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How to Love Your Neighbor

To love our neighbor is no justification for socialism, for any violation of property rights, for enforced sharing, or for welfarism. Instead, it is the only sound foundation for social order and for civil liberties.

R. J. Rushdoony
  • R. J. Rushdoony,
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(Reprinted from Bread Upon the Waters: Columns From The California Farmer [Fairfax, VA: Thoburn Press, 1974], 3–4.)

A great many preachers have been working a Bible verse overtime these days, as they plead for the grape “strikers” in Delano, the people of Africa, India, Watts, and other points to the left. This much-abused text is Leviticus 19:18: “[T]hou shalt love thy neighbour as thyself.” If these men are right in their interpretation of the Bible, we had better line up with them. If not, they should be put in their places, as perverters of Scripture.

Now, what does the Bible say about loving our neighbor? First of all, Moses made it clear that it included all men, foreigners, and enemies, and he made it clear that it included any visiting Egyptians in Palestine, even though they were the Israelites’ recent oppressors (Lev. 19:33, 34). We are therefore duty-bound to love our enemies; but what does it mean to love them?

Jesus Christ, and Saint Paul as well, both defined the meaning of love in the Biblical sense: it is the keeping of the second table of the Ten Commandments (Matt. 19:18–19; Rom. 13:8–10). Let us analyze what this means. First, “[t]hou shalt not kill”; my neighbor’s life is God-given, and it cannot be taken apart from God’s law, for capital crimes and in lawful warfare I must therefore respect every man’s right to life. Second, “[t]hou shalt not commit adultery”; I must respect the God-given sanctity of my neighbor’s home. Third, “[t]hou shalt not steal”; I must respect property as a God-given condition of human life, and I must not violate this right. Fourth, “[t]hou shalt not bear false witness”; I must respect my neighbor’s and enemy’s God-given rights not only in word and deed, but in thought as well. In short, as Paul said, “love is the fulfilling of the law” (Rom. 13:10). If we respect all men’s rights to life, home, property, and reputation in word, deed, and thought, we keep this law. We may dislike some men, but if we respect these God-given rights, we keep the law.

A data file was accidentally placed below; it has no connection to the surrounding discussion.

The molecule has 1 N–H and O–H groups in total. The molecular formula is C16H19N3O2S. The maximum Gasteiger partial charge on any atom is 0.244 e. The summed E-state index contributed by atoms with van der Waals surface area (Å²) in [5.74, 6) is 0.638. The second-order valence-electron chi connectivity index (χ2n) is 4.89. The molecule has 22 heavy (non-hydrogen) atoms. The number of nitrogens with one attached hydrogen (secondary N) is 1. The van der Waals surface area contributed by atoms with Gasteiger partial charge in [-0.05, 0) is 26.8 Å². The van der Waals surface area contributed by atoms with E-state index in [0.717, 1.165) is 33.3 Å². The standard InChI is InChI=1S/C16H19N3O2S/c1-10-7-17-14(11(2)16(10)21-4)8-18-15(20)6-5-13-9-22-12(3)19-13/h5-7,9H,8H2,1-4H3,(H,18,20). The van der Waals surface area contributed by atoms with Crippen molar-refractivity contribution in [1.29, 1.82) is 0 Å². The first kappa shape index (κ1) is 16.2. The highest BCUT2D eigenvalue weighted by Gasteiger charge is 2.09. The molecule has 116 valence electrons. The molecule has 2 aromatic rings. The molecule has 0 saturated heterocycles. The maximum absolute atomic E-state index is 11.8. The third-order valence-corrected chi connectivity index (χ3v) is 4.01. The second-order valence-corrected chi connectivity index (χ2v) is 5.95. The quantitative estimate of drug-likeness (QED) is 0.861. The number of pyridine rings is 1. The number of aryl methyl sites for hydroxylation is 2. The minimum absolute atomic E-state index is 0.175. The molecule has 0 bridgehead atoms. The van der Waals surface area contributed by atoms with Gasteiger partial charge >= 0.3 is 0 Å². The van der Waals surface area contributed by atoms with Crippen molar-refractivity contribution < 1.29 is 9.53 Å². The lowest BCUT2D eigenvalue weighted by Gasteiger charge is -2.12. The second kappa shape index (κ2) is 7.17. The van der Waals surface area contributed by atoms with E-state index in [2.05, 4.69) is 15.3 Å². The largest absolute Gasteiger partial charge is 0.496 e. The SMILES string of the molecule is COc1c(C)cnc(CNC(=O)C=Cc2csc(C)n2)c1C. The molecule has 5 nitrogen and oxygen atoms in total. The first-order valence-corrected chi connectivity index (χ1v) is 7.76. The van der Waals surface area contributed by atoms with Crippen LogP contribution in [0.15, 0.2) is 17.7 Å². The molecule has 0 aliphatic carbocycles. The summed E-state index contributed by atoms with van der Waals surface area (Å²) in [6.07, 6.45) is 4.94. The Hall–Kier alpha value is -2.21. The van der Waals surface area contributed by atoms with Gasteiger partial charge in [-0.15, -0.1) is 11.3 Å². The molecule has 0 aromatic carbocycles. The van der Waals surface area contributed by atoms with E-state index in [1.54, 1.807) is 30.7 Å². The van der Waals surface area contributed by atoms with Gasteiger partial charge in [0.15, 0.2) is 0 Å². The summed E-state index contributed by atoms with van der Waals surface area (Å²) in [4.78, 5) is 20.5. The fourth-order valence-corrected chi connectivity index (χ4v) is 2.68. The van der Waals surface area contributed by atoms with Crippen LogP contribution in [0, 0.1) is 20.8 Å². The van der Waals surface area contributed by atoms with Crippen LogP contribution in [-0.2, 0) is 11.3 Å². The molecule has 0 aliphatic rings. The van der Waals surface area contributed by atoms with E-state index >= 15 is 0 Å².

This verse, then, is no justification for socialism, for any violation of property rights, for enforced sharing, or for welfarism. Instead, it is the only sound foundation for social order and for civil liberties.

The false preaching of this verse, and others as well, has led to the disintegration of Christian standards and of social order. It has been used to justify all kinds of civil disorder and revolutionary activity. But the Bible is emphatic: “[L]ove is the fulfilling of the law,” God’s law, and godly obedience to human authorities, not disobedience and lawlessness. Our answer to such men should be blunt: “I love my neighbor; I respect his right to life, home, property, and reputation in word, thought, and deed. Why don’t you?” If the subversion of our country is an important matter, and treason a capital offense, what shall we call subversion of God’s Word and treason to His holy order?


R. J. Rushdoony
  • R. J. Rushdoony

Rev. R.J. Rushdoony (1916–2001), was a leading theologian, church/state expert, and author of numerous works on the application of Biblical law to society. He started the Chalcedon Foundation in 1965. His Institutes of Biblical Law (1973) began the contemporary theonomy movement which posits the validity of Biblical law as God’s standard of obedience for all. He therefore saw God’s law as the basis of the modern Christian response to the cultural decline, one he attributed to the church’s false view of God’s law being opposed to His grace. This broad Christian response he described as “Christian Reconstruction.” He is credited with igniting the modern Christian school and homeschooling movements in the mid to late 20th century. He also traveled extensively lecturing and serving as an expert witness in numerous court cases regarding religious liberty. Many ministry and educational efforts that continue today, took their philosophical and Biblical roots from his lectures and books.

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